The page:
Forty Times Platinum was tight and polished and had come in at a cool 85,000 words. I was ready (again) to move forward.
I then gave it to several relatives and friends to read. A few friends had even suffered through the sad 135,000 word version— I paid them off in gift cards. After every reading, I received valuable feedback and made edits accordingly. When I had the shorter, better version my uncle (Uncle Jack) read it. He had had a hernia operation and I was the lucky closest relative who got to take him to the hospital and then care for him while he was recovering.
He stayed the weekend and I forced him to read nearly the entire book. It started with me handing him the first chapter and I asked in general- “What do you think?” The man who reads nothing but World War II novels was surprisingly interested and kept asking me to print more chapters.
Uncle Jack was the first person I had told about the book and he’s been my biggest supporter ever since. He was always emailing me: What’s going on with the book? How’s the book? And this was before I knew what I was going to do with it.
As a woman who has no children, it’s hard for someone to understand how much I feel left out of the general conversation going on around me whenever I am with other adults. For thirteen years (the amount of time, I’ve been with my husband) I have sat through announcement after announcement- We’re having a baby! We’re having another baby! Come to the Christening, the communion, the birthday party, the moving up ceremony. My son is selling popcorn. My daughter is selling cookies. Come to the recital!
All the while, I’ve had no announcements and nothing to celebrate. For thirteen years, I’ve basically had nothing to talk about because there was nothing to say. So all those texts and emails from Uncle Jack have meant more to me than anyone could imagine.
Next I gave Forty Times Platinum to my mother to read.
When I was growing up all my mom had cared about was that I got some kind of college degree, so I could get some kind of job and support myself. The idea of anything creative and risk taking was completely OUT OF THE QUESTION.
Fast forward 30 years, I am married, doing well financially and so with that worry out of her head, she was able to embrace this endeavor and she read my novel. She’s an avid reader with vast interests, so this wasn’t too much of a stretch for her.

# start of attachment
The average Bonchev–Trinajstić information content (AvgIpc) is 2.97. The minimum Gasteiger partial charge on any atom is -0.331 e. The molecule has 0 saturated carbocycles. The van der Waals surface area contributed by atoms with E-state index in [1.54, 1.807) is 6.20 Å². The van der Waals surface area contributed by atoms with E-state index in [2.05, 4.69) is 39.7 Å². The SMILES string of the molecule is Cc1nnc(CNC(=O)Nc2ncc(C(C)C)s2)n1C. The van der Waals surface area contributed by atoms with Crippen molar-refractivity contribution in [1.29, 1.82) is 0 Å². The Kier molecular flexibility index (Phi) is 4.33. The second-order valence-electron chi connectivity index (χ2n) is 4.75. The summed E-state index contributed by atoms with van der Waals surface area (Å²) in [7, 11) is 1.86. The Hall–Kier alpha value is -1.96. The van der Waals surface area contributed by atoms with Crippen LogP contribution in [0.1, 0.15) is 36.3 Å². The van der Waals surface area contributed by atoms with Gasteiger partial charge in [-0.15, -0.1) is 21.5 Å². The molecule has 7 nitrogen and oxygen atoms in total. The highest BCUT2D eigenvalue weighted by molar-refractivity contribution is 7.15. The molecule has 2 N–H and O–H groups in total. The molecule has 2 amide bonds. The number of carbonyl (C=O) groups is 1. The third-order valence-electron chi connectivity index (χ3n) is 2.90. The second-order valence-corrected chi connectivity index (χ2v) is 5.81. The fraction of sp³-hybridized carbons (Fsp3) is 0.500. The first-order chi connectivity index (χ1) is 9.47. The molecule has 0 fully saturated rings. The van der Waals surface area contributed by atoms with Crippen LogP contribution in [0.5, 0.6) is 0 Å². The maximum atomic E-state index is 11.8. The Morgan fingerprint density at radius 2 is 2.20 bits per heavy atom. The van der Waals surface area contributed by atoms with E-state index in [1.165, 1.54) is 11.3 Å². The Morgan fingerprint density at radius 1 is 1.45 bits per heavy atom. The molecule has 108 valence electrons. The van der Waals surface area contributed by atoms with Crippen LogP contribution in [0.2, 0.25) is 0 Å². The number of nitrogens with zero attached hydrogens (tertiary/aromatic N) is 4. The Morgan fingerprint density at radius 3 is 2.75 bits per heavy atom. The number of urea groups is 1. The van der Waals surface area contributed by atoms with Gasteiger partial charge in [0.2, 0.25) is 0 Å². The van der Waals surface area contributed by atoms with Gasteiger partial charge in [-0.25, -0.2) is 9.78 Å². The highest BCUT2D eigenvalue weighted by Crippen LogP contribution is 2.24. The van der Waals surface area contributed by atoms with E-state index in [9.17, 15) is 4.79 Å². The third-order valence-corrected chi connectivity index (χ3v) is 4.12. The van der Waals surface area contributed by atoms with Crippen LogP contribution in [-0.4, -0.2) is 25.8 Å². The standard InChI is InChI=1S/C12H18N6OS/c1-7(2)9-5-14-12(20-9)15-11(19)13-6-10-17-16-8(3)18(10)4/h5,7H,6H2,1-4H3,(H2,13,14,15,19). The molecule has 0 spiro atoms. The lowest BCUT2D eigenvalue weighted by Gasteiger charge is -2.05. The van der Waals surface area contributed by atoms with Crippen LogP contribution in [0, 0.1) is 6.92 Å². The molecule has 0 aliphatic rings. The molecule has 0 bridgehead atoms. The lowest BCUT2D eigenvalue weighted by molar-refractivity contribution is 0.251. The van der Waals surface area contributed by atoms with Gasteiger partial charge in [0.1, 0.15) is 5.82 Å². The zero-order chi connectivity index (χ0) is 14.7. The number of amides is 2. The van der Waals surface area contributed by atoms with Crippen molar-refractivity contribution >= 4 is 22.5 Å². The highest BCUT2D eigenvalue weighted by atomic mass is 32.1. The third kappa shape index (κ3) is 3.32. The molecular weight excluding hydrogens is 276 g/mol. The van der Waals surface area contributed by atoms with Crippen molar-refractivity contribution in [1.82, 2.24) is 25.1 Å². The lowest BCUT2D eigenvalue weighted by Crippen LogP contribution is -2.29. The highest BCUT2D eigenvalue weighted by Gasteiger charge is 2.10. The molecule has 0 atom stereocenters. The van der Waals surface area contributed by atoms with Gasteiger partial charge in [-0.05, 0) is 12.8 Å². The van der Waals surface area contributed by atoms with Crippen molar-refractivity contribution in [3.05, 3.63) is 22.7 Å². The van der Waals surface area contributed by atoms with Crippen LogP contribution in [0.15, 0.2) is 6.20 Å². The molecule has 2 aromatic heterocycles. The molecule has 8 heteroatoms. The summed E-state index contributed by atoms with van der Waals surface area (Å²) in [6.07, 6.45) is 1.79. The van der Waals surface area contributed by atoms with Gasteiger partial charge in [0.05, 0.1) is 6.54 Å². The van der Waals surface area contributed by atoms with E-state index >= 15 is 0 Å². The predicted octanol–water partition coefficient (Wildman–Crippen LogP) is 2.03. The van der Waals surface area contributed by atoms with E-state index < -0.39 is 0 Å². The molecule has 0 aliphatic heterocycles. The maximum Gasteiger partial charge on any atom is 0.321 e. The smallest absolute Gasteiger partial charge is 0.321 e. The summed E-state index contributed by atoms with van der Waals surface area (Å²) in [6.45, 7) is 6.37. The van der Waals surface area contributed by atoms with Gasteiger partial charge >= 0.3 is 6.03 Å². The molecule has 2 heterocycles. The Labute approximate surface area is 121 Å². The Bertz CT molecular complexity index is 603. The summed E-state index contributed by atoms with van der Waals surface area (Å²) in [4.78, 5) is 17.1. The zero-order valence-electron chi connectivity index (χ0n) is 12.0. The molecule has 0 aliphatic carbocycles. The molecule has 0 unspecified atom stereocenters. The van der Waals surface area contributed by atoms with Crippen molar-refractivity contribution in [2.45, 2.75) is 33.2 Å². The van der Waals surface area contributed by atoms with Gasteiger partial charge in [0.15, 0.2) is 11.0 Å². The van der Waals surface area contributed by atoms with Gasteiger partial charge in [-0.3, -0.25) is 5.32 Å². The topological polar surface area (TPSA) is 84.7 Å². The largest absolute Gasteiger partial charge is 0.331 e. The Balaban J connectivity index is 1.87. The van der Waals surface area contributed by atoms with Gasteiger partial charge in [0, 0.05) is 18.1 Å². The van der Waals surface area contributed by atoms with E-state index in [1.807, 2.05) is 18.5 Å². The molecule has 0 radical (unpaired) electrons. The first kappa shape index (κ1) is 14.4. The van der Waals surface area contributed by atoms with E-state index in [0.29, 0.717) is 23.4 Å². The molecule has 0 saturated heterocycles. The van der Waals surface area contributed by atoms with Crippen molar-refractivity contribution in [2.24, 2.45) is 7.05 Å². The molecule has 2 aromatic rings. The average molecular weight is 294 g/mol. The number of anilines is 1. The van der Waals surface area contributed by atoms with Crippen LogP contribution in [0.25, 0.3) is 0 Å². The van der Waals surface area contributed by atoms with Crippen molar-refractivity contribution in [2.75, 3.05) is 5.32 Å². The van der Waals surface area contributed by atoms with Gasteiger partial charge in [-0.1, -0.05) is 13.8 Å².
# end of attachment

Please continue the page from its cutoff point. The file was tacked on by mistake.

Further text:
Like others, she had made comments, such as “I don’t get this.” or “Why are they doing that?” But then I started getting texts telling me what page she was on and that she was really getting into it. Another comment prompted me to remove a scene and re-write it to be one of my favorite scenes in the whole book. So I thank her for that. She even had a bookmark with Forty Times Platinum engraved on it. That’s when I knew she was seriously on board with this whole thing. It was an overwhelming gift.
I will also say that my mother has never hid how she proud she’s been of everything I’ve accomplished. I know she talks me up to everyone. For someone who didn’t graduate with an advanced or professional degree, I did pretty well for myself. But like most women, my mother is my biggest critic. So it was really no surprise when she said that although she really liked the book and she LOVED Michael (everyone loves Michael) she confessed that she didn’t like Jen very much.
Most writers put a lot of themselves in their characters. Jamie and Michael were both based on real people. Gigi too. Cam was loosely based on someone real but more from when he was an actor and not a ball player. Jen’s success and her talent could mostly be based on someone like Cheryl Crow. If you had to think about the type of musician Jen was as far as talent and success, Cheryl is the best example.
But everything about Jen came out of my head. I wrote her in most scenes and acted her out as I would have reacted. Jen really is me.
So for my mother to say, she didn’t like Jen, left me wondering — maybe my mother doesn’t really like me 🙂
To be continued